The FDA can designate off-patent drug applications for priority review, moving them up in the approval queue. A paper from February in the Journal of the American Medical Association by three researchers at Johns Hopkins University argued that “the FDA should prioritize review of applications for essential drugs that can have a major effect on competition and affordability.” The agency can do this because one of the factors for priority review is to “mitigate or resolve a drug shortage,” and breaking up a monopoly price gouger would have that impact. As Aaron Kesselheim of Harvard Medical School testified to the Senate in 2014, “the FDA should do everything in its current power to facilitate these new market entrants as quickly and as safely as possible.”
But the John Hopkins researchers go further. They suggest that the FDA temporarily allow market competition in two ways during the priority review period. One would be bulk “compounding” of drugs, where a pharmacist supervises the combination of its individual ingredients. This would be perfect for the EpiPen, which is just a delivery mechanism for an already-approved dosage of epinephrine. Second, the FDA could allow the temporary importation of generic drugs approved in other countries while approval is pending for U.S. competitors in concentrated markets. This has been done before, in 2012, to deal with a shortage of cancer drug Doxil.
These steps would be consistent with President Obama’s executive order from April to all federal agencies, urging them to use their authority to increase competition. And of course, the Federal Trade Commission and the Department of Justice have a role to play in using the antitrust laws to punish companies like Mylan that exhibit anticompetitive behavior, including fixing prices.
There’s even another option, as the L.A. Times’ Michael Hiltzik pointed out last week. The Bayh-Dole Act of 1980 mandates that any drug that benefited from federally funded research and development must be made available on “reasonable terms.” If not, the government can license the product to other drug companies to make it more accessible. While “reasonable terms” has not been historically associated with pricing, and while the government has never actually enforced Bayh-Dole by forcing re-licensing, it has the authority, according to several experts.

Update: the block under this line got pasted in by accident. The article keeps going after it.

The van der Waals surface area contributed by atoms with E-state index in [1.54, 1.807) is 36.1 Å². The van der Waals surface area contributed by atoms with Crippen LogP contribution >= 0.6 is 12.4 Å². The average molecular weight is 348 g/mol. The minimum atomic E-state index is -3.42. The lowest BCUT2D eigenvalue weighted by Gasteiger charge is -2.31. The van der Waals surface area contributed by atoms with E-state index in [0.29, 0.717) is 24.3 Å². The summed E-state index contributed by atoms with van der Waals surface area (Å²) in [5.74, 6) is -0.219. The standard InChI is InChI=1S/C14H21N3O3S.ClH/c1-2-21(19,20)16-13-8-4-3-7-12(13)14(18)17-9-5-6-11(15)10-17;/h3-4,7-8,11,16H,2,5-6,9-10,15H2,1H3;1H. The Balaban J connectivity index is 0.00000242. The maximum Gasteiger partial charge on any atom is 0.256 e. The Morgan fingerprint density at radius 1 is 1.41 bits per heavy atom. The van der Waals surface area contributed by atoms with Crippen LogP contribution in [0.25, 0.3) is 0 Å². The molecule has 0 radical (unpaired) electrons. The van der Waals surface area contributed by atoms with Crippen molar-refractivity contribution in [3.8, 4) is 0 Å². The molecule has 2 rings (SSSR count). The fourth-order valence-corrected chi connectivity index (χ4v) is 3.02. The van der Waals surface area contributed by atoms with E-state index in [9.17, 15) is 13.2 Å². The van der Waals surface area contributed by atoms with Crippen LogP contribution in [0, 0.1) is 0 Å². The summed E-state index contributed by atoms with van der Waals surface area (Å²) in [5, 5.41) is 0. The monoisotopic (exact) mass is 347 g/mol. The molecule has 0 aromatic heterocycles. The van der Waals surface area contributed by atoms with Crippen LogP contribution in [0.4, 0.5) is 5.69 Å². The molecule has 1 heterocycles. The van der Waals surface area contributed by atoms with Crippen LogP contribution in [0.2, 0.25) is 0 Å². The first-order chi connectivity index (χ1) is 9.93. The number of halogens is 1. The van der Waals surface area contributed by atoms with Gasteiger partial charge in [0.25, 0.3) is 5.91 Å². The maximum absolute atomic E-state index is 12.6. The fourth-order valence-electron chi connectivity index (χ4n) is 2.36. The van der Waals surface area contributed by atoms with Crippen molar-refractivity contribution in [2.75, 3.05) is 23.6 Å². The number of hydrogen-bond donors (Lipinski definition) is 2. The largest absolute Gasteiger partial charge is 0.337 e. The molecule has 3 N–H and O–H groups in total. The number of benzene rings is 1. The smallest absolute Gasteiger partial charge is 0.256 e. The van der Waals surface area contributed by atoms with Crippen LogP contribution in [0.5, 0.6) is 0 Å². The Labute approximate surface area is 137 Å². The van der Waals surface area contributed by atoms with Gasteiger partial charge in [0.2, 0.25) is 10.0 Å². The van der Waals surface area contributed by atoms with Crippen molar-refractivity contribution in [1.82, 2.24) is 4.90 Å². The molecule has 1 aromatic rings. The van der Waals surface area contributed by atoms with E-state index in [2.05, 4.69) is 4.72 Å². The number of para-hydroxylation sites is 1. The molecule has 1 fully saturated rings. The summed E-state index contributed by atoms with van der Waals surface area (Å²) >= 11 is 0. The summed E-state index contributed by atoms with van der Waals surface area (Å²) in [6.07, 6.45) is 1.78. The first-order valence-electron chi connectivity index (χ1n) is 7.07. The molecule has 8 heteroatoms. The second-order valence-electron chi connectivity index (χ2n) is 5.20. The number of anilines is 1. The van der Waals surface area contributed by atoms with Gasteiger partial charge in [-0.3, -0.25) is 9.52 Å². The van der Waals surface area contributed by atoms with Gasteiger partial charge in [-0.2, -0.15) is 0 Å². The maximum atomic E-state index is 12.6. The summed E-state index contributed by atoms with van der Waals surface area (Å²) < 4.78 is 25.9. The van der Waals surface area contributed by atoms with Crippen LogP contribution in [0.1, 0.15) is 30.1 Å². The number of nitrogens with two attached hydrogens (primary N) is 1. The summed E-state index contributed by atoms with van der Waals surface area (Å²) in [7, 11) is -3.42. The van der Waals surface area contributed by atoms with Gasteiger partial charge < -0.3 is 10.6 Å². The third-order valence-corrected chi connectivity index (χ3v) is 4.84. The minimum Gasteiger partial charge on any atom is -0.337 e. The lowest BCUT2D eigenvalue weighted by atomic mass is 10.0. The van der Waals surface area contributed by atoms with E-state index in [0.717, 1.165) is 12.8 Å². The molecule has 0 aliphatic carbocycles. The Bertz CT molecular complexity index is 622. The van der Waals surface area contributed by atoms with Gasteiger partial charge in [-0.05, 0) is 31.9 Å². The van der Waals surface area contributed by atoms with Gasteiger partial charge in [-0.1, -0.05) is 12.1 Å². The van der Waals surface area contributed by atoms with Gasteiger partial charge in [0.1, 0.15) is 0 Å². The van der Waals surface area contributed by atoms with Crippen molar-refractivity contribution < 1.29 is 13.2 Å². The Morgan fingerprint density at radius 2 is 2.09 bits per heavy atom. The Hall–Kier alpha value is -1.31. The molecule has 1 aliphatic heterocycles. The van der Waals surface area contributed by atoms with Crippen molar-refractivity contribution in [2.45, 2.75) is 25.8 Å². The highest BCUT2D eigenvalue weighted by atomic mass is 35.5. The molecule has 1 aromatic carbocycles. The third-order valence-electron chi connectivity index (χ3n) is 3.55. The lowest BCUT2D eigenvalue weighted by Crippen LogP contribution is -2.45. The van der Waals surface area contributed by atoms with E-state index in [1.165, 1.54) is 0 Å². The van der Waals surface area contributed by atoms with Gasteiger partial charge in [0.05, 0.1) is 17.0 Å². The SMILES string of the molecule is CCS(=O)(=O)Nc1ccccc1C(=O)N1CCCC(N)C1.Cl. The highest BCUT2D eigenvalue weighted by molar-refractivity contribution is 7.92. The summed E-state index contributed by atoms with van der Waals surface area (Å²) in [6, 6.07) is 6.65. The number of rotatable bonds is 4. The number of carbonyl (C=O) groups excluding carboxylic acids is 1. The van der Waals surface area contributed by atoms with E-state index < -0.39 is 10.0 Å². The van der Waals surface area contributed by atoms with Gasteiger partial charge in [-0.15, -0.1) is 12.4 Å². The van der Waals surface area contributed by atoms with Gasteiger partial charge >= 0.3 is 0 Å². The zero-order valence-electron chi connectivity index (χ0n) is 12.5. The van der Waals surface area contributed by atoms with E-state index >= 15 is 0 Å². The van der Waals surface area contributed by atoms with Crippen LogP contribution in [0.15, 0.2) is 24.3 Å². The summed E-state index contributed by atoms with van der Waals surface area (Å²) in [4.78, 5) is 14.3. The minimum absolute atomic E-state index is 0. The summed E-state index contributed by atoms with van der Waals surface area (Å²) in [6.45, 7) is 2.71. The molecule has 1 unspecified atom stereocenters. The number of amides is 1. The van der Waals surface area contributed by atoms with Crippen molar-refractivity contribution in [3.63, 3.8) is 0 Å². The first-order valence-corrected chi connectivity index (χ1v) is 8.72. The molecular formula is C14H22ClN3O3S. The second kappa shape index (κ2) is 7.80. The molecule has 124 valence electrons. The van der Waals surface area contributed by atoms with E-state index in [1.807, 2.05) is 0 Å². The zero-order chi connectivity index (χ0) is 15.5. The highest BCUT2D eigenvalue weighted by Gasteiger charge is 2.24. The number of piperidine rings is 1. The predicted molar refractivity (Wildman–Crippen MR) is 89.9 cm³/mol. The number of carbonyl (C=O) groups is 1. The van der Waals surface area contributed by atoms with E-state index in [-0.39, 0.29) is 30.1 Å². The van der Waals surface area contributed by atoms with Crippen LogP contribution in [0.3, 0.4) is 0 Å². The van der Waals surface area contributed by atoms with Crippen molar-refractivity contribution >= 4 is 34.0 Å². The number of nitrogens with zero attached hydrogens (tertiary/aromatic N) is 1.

The EpiPen benefited from federal government research through military development of the auto-injector, so Bayh-Dole could potentially be an available remedy. It’s a matter of how far the government is willing to go to bring down drug prices.
In the absence of bold steps, we’ll probably get more fake solutions like the ones Mylan is taking. Just yesterday, it agreed to offer a generic alternative to the EpiPen with a list price of $300 per pack, reducing the burden on insurers and employers. However, that’s still about triple the drug’s 2007 price. The average revenue per prescription of both EpiPen and the generic would still be $280.
Monday’s announcement followed last week’s move by Mylan to distribute “coupons” to reduce some patient’s out-of-pocket cost on EpiPens up to $300. However, patients in government health programs like Medicare or Medicaid cannot use savings cards. And regardless of the coupon, the full price still gets paid by the insurer, meaning the overall cost of health care goes up, something eventually reflected in individual premiums. This isn’t a fix but a public relations maneuver.
But expecting pharmaceutical CEOs to give up monopoly profits is like expecting them to give up their fat salaries. The government already has multiple tools to end price gouging. Just by using them a couple times, drug companies will get the message that the party’s over and reconsider the kind of schemes we’ve seen with the EpiPen. The only question is whether Obama, or his successor, will have the fortitude to put patients over profits.